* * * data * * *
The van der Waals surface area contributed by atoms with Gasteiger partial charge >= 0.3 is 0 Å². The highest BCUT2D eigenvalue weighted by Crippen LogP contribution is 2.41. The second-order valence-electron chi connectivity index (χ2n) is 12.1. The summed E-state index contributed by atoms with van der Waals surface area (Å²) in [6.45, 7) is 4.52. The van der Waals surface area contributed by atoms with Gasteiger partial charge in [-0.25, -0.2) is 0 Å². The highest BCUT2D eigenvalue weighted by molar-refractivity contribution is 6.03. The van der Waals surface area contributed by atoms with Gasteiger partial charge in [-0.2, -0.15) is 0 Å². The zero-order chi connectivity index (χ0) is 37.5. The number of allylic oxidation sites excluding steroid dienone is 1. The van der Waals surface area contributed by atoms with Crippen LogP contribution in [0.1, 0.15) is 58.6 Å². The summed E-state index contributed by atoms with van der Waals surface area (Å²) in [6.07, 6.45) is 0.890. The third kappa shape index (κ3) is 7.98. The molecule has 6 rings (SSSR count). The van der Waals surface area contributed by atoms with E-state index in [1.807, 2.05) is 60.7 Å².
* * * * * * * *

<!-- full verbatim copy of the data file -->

The van der Waals surface area contributed by atoms with Gasteiger partial charge >= 0.3 is 0 Å². The highest BCUT2D eigenvalue weighted by Crippen LogP contribution is 2.41. The second-order valence-electron chi connectivity index (χ2n) is 12.1. The summed E-state index contributed by atoms with van der Waals surface area (Å²) in [6.45, 7) is 4.52. The van der Waals surface area contributed by atoms with Gasteiger partial charge in [-0.25, -0.2) is 0 Å². The highest BCUT2D eigenvalue weighted by molar-refractivity contribution is 6.03. The van der Waals surface area contributed by atoms with Gasteiger partial charge in [-0.2, -0.15) is 0 Å². The zero-order chi connectivity index (χ0) is 37.5. The number of allylic oxidation sites excluding steroid dienone is 1. The van der Waals surface area contributed by atoms with Crippen LogP contribution in [0.1, 0.15) is 58.6 Å². The summed E-state index contributed by atoms with van der Waals surface area (Å²) in [6.07, 6.45) is 0.890. The third kappa shape index (κ3) is 7.98. The molecule has 6 rings (SSSR count). The van der Waals surface area contributed by atoms with E-state index in [1.807, 2.05) is 60.7 Å².